If you are not a citizen and not in the state for 5 years you do not qualify, several public hospitals are near bankrupt.
- 1Aug 26, '09 by MijourneyI will move away from the discussion of the most recent posts. I do not feel that all health and medical care should be socialized. I think that promotion, prevention, and primary care should be socialized with mandates for our children and young adults to receive comprehensive services in these areas. Youth are our future and they should be mentally and physically able and healthy to manage their lives and this country.
Right now, we're experiencing increasing rates of chronic illness among our children and young adults. This does not bode well for the U.S. I've read where we do not even rank in the top five in health status. That's an abomination for a country that spends the most on its health care system. I think we can see a better return on investment if we invest in our youth and young adults and stop spending so much on those of us who used free will to decide how we would treat our bodies. I think we should keep private insurance as the sole means of coverage for us middle-aged and older people and take care of our young people.
- 6Aug 26, '09 by tewdlesThere is no question that we need to reform our health delivery system in this country. Unfortunately, the civil debate has been sucker punched by the rant. While it is clear that reform will not be free it should be equally clear that doing nothing is also not "FREE". Healthcare costs are currently at about 16% of our GDP, what rate will our children inherit? In what year will it represent 20%, what year will it be a quarter of our GDP? In an economy based upon capitalism companies will continue to look for ways to trim that "bottom line" expense up to and including moving jobs to countries with much lower costs. A study in 2007 found that more than 60% of bankrupcies had a medical cause, and that the share of bankrupcies attributable to medical problems rose by 50% between 2001 and 2007.
People who are afraid of change are not considering the consequences of the status quo. Our current system is increasingly expensive and increasingly exclusive. While capitalism is not a bad thing it cannot be expected to create a uniformly available health insurance program for the population. Insurance companies are generally "for-profit" and the profit, not the patient, is the objective. Currently insurance companies have CONSIDERABLE control over who gets what care when and where. Anyone who does not acknowledge this fact has either never had to interact with the insurance companies to any degree or is completely out of touch with the experiences of his/her neighbors.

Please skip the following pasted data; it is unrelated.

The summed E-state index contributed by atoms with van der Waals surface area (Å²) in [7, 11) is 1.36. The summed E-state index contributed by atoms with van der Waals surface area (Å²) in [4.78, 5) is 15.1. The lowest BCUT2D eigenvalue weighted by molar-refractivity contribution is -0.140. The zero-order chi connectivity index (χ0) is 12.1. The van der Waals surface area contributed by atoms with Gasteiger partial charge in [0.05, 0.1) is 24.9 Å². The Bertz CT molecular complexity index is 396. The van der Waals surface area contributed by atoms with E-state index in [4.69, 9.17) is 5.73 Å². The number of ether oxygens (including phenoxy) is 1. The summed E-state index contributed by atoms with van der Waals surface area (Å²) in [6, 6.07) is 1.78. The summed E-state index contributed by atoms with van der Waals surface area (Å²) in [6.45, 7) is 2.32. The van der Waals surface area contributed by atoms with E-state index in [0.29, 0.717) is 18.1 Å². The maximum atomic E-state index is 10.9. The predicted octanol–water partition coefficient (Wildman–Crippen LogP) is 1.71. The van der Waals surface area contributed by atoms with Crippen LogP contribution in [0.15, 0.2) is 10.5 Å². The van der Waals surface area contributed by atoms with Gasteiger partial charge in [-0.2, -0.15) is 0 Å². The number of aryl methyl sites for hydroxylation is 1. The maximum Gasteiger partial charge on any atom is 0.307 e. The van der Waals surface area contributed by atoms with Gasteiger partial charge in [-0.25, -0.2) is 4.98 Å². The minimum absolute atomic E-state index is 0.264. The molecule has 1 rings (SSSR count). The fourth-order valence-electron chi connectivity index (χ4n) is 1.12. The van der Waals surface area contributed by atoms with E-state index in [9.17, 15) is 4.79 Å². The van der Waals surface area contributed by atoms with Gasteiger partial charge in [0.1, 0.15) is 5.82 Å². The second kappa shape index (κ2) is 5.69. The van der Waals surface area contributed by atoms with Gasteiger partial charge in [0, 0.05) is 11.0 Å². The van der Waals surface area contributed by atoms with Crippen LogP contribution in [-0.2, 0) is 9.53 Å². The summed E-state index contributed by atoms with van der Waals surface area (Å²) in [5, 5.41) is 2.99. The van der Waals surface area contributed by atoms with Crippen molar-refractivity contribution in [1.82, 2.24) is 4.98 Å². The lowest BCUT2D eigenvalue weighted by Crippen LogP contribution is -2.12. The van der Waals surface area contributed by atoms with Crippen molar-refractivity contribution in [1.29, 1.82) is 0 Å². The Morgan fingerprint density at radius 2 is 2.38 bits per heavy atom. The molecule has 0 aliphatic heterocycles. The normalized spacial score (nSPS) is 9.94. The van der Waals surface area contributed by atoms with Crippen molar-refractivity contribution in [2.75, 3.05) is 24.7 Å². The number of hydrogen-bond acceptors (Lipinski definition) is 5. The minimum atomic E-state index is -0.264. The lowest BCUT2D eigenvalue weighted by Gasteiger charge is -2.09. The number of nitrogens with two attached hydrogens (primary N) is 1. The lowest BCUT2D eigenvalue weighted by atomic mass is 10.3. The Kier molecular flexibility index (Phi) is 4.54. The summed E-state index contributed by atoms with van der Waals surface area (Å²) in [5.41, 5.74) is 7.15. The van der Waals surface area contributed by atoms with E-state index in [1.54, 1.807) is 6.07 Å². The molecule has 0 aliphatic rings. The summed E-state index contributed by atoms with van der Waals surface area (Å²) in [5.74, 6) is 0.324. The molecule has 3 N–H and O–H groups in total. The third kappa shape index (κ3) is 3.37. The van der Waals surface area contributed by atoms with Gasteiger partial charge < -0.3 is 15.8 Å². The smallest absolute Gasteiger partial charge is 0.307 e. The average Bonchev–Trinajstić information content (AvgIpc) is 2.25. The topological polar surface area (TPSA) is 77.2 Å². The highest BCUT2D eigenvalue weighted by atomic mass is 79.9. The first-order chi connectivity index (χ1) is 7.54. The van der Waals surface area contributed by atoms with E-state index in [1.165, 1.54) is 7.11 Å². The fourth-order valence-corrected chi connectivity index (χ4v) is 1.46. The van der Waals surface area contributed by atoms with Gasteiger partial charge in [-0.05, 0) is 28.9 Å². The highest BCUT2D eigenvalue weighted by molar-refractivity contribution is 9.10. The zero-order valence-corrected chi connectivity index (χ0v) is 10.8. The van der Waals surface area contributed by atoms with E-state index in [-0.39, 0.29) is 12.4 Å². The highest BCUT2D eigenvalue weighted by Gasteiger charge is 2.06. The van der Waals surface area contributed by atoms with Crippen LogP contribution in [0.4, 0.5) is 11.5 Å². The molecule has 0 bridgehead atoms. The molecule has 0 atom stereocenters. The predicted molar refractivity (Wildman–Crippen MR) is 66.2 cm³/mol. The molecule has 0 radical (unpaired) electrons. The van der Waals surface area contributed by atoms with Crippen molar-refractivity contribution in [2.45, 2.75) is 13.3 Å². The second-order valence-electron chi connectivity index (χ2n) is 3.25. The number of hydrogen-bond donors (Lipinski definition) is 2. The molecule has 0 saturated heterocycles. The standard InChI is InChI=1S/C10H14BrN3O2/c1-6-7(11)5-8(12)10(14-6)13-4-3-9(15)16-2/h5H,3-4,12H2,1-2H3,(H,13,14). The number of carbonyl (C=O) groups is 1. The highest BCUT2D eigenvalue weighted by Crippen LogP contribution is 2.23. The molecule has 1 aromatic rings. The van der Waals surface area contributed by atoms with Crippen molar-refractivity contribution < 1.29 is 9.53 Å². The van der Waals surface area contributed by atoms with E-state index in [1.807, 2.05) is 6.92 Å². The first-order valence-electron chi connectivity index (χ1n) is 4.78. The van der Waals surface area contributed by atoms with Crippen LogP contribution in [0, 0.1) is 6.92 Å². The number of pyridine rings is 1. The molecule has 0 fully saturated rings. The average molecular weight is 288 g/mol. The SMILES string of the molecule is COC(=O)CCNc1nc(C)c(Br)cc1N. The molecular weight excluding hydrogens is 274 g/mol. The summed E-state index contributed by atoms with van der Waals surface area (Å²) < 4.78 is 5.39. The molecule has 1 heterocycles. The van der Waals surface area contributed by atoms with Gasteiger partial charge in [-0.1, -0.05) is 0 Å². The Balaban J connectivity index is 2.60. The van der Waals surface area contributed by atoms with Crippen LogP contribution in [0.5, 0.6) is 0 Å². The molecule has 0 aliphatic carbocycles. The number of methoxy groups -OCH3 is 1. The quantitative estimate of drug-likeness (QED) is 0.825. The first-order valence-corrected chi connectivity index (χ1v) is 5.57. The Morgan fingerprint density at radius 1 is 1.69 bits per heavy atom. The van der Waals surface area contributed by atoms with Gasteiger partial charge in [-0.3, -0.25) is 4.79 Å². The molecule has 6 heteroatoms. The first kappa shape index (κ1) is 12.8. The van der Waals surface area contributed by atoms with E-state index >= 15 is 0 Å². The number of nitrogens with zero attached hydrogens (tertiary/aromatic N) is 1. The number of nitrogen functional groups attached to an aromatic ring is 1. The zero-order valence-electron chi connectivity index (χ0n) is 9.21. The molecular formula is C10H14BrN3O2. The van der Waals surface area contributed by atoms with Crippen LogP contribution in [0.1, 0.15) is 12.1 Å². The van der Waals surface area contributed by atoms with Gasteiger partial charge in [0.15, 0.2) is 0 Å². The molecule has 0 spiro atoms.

July 22, 2009
Statement Attributable to:
J. James Rohack, MD
President, American Medical Association
"At this historic moment for our nation, the AMA is working to improve our health care system for patients and physicians. We must fix what's broken and keep what's working.
"Health insurance for working families is disappearing along with job security – this is bad for the economy and bad for families.
"The status quo is unacceptable. The AMA has made clear its commitment to health reform this year. Congress must take action to expand coverage to the uninsured through a choice of plans and eliminate denials for pre-existing conditions, include prevention and wellness initiatives, address medical liability reform and repeal the broken Medicare physician payment system that harms seniors' access to care. Without repeal, physicians face payment cuts of nearly 40 percent over the next five years that will force them to limit the number of seniors they can treat – right as the baby boomers begin aging into Medicare.
"AMA will stay engaged to get a final bill this year that improves the system for patients and physicians signed into law. Physicians are at the heart of the health care system, and the AMA considers its position at the center of the health reform debate an honor and serious responsibility."
Are physicians in favor of reform? You bet. Sure there are some that are afraid that reform will affect their incomes, but for the vast majority it will be a wash. Most physicians that I know did not enter medicine to become wealthy. They wanted to practice medicine, take care of people, make a difference. The fact that they could make a lot of money was a nice bonus. There are greedy people in all walks of life, they do not define their professions...not yet. We need reform, we need it soon. Why not engage in some research, thoughtful debate, and american inventiveness and create our own system for universal/socialist health insurance plan.
- 0Aug 26, '09 by ozonerangerQuote from nurseforchangeok folks, has anyone read the bill proposed?
let’s remember that if hr3200 is passed the government will be acting as the insurance companies, shifting the power from private companies to the government. limiting and dictating the care we are to get, and not starting out with something that is proven to work for a certain aliment, starting with something that may work (and costs alot less)
and the question here is not "do we want healthcare for everyone?" because yes we all do! the question is do you support the proposed bill hr3200, please look for yourself... www.thomas.gov i know it is alot to read and take in, but make a informed descision for yourself!